Lynyrd Skynyrd: If I Leave Here Tomorrow premieres Saturday at 9pm Eastern on Showtime. You can also go to www.sho.com for more information.
New York City. Utterly Winona. For over 30 years, Winona Ryder has carved out a place in film history that very few of her contemporaries can match. Whether its in the moment comedies or historical-based dramas, indie films or big-budget blockbusters, Ryder has shown a depth and range that has saw her work with some of the cinema’s top directors (Martin Scorsese, Tim Burton, Woody Allen, Jim Jarmusch, J.J. Abrams, Darren Aronofsky) and gain a legion of fans worldwide. Ryder was also in the forefront of the campaign to seeing more women behind the camera, more involvement in the production process and having more of their stories brought to the big screen. As a ramp up to her upcoming film Destination Wedding (which reunites her with her Dracula co-star Keanu Reeves), Quad Cinema will be presenting a two week retrospective showcasing some of her best work. It will include Beetlejuice, Heathers, Edward Scissorhands, Reality Bites, Girl Interrupted, her Academy Award-nominated roles in The Age Of Innocence and Little Women, plus much more. As a new generation of viewers re-discovers Ryder through the Netflix show Stranger Things, this series put her career and influence in a broader, more comprehensive context. Utterly Winona will be at Quad Cinema August 17th through September 1st. You can also go to www.quadcinema.com for a complete rundown of films, tickets and additional information.
New York City. Say It Loud: Cinema In The Age Of Black Power, 1966-1981. To coincide with the upcoming Soul Of A Nation: Art In The Age Of Black Power exhibition at the Brooklyn Museum in September, BAM Cinematek will be presenting a two week film retrospective featuring films that broke the color barrier and presenting all facets of Black life during that tumultuous periods. It feature seminal works by Melvin Van Peebles (The Story Of A Three Day Pass, Watermelon Man), Gordon Parks (The Learning Tree) and Charles Burnett (Killer Of Sheep); rarely seen but vital pieces of that period (Uptight, The Spook Who Sat By The Door); documentaries featuring James Baldwin, Amiri Baraka, Eldridge Cleaver and The Last Poets; groundbreaking works directed by pioneering Black women directors such as Sarah Maldaror (Sambizanga) as well as viewpoints of the Black experience from international directors Haile Gerima (Bush Mama) and Med Hondo (Soleli O). There will also be a slew of short films, guest introductions, and much more. With the new generation of Black filmmakers, writers and performers making a profound impact on the film world, this is a solid reminder that they are truly standing on some legendary shoulders. Say It Loud will be at The Brooklyn Academy of Music August 17th through the 30th. You can also go to www.bam.org for tickets, a complete rundown of events and additional information.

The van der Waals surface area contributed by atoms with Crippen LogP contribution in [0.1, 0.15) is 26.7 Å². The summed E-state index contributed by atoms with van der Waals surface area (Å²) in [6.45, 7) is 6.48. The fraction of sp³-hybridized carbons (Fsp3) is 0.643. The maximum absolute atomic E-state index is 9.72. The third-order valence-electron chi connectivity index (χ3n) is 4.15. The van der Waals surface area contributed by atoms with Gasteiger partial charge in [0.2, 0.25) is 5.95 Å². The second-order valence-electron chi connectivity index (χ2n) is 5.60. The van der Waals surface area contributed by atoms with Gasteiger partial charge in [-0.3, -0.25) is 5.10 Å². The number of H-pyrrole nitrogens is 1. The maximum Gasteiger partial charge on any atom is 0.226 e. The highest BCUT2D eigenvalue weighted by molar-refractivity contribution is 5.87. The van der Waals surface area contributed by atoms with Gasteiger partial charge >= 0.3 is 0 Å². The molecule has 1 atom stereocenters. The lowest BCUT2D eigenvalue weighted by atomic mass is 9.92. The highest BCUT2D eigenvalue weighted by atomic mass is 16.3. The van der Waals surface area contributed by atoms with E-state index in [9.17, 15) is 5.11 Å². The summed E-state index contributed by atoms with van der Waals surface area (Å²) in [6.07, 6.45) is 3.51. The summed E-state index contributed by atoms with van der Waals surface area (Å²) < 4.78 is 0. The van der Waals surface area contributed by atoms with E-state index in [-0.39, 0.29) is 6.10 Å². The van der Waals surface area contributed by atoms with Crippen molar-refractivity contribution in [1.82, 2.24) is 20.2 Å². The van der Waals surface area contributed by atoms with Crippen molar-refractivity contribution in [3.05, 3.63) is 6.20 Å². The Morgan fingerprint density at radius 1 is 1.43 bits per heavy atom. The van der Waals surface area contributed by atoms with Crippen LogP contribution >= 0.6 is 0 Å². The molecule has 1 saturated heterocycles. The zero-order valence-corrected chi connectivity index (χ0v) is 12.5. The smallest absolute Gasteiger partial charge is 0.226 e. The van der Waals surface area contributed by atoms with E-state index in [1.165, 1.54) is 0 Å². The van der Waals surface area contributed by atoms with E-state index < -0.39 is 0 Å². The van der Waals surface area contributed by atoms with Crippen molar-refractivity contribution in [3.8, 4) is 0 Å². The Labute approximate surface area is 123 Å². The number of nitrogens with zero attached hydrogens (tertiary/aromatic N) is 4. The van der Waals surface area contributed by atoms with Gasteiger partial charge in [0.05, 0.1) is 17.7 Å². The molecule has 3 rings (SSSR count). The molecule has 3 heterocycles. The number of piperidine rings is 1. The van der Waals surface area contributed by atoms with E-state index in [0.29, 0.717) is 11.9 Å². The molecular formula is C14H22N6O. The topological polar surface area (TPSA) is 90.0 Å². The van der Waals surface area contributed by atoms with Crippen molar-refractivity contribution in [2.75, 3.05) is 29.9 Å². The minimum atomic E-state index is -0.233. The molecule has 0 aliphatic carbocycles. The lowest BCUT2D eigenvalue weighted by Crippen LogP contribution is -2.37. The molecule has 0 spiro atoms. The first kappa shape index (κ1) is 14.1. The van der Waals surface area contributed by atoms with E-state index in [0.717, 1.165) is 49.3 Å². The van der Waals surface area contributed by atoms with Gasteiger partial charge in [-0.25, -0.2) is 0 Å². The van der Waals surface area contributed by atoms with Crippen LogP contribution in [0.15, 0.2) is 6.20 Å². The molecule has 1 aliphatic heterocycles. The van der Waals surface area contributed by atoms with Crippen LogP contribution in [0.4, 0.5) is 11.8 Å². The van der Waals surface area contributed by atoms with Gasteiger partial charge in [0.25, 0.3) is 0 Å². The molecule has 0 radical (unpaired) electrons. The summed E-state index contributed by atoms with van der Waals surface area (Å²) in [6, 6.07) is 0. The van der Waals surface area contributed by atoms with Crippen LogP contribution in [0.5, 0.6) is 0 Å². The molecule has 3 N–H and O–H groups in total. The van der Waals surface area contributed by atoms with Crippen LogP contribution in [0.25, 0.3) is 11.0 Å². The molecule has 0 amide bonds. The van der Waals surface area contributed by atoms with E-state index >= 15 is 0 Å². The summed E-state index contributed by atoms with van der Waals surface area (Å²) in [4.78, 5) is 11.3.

New York City. The Emerging Music Festival. Most of the summer music festival captures artists at the height of their fame. But this two day music festival is devoted to acts that are poised to be the next best thing. This year’s lineup includes Talking Heads-inspired Underground System, garage rockers Native Sun, the baroque pop stylings of Palmas and much more. There will also be giant lawn games, a slew of local vendors and even a chance to learn how to juggle. The best part is that its all free. See them now but they graduate to bigger venues later. The Emerging Music Festival takes place August 17th and 18th at Bryant Park. You can also go to www.bryantpark.org for more information.